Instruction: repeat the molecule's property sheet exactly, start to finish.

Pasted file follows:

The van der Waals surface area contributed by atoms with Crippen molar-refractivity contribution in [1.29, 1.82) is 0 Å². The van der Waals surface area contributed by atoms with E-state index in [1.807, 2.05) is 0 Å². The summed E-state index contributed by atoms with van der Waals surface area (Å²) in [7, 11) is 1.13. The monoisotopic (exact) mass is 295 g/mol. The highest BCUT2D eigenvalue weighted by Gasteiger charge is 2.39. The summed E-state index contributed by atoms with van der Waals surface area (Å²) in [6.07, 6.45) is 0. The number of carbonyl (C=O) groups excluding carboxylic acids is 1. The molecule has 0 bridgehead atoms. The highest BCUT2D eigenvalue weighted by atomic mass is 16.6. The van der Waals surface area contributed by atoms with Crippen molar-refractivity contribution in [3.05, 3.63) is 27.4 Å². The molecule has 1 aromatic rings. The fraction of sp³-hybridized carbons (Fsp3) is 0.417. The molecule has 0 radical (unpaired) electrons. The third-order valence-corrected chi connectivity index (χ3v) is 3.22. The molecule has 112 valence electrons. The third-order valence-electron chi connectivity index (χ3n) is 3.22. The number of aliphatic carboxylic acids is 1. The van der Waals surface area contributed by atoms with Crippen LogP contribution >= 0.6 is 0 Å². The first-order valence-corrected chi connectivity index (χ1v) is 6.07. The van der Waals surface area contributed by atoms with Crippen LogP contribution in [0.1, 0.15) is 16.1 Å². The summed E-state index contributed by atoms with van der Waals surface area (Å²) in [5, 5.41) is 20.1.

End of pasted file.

The van der Waals surface area contributed by atoms with Crippen molar-refractivity contribution in [1.29, 1.82) is 0 Å². The van der Waals surface area contributed by atoms with E-state index in [1.807, 2.05) is 0 Å². The summed E-state index contributed by atoms with van der Waals surface area (Å²) in [7, 11) is 1.13. The monoisotopic (exact) mass is 295 g/mol. The highest BCUT2D eigenvalue weighted by Gasteiger charge is 2.39. The summed E-state index contributed by atoms with van der Waals surface area (Å²) in [6.07, 6.45) is 0. The number of carbonyl (C=O) groups excluding carboxylic acids is 1. The molecule has 0 bridgehead atoms. The highest BCUT2D eigenvalue weighted by atomic mass is 16.6. The van der Waals surface area contributed by atoms with Crippen molar-refractivity contribution in [3.05, 3.63) is 27.4 Å². The molecule has 1 aromatic rings. The fraction of sp³-hybridized carbons (Fsp3) is 0.417. The molecule has 0 radical (unpaired) electrons. The third-order valence-corrected chi connectivity index (χ3v) is 3.22. The molecule has 112 valence electrons. The third-order valence-electron chi connectivity index (χ3n) is 3.22. The number of aliphatic carboxylic acids is 1. The van der Waals surface area contributed by atoms with Crippen LogP contribution >= 0.6 is 0 Å². The first-order valence-corrected chi connectivity index (χ1v) is 6.07. The van der Waals surface area contributed by atoms with Crippen LogP contribution in [0.1, 0.15) is 16.1 Å². The summed E-state index contributed by atoms with van der Waals surface area (Å²) in [5, 5.41) is 20.1.